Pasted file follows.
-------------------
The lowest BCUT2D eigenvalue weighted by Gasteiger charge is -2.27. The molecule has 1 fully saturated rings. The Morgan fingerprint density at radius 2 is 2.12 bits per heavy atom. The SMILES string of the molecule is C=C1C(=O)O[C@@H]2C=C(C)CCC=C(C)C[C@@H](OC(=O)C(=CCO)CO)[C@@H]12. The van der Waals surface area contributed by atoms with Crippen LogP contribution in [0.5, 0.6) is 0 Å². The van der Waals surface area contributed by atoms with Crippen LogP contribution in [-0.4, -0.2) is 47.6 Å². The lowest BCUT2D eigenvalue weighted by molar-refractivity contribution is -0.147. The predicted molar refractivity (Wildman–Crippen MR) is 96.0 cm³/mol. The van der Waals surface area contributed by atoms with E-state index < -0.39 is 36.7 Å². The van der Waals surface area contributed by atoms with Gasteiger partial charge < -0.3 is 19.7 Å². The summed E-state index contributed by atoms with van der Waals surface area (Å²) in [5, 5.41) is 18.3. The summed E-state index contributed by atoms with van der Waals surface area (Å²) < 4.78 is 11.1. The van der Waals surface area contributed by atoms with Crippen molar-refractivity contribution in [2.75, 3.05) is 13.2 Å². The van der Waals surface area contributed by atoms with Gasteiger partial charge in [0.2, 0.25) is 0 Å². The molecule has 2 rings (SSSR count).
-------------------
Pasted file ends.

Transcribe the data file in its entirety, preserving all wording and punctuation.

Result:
The lowest BCUT2D eigenvalue weighted by Gasteiger charge is -2.27. The molecule has 1 fully saturated rings. The Morgan fingerprint density at radius 2 is 2.12 bits per heavy atom. The SMILES string of the molecule is C=C1C(=O)O[C@@H]2C=C(C)CCC=C(C)C[C@@H](OC(=O)C(=CCO)CO)[C@@H]12. The van der Waals surface area contributed by atoms with Crippen LogP contribution in [0.5, 0.6) is 0 Å². The van der Waals surface area contributed by atoms with Crippen LogP contribution in [-0.4, -0.2) is 47.6 Å². The lowest BCUT2D eigenvalue weighted by molar-refractivity contribution is -0.147. The predicted molar refractivity (Wildman–Crippen MR) is 96.0 cm³/mol. The van der Waals surface area contributed by atoms with E-state index < -0.39 is 36.7 Å². The van der Waals surface area contributed by atoms with Gasteiger partial charge < -0.3 is 19.7 Å². The summed E-state index contributed by atoms with van der Waals surface area (Å²) in [5, 5.41) is 18.3. The summed E-state index contributed by atoms with van der Waals surface area (Å²) < 4.78 is 11.1. The van der Waals surface area contributed by atoms with Crippen molar-refractivity contribution in [2.75, 3.05) is 13.2 Å². The van der Waals surface area contributed by atoms with Gasteiger partial charge in [0.2, 0.25) is 0 Å². The molecule has 2 rings (SSSR count).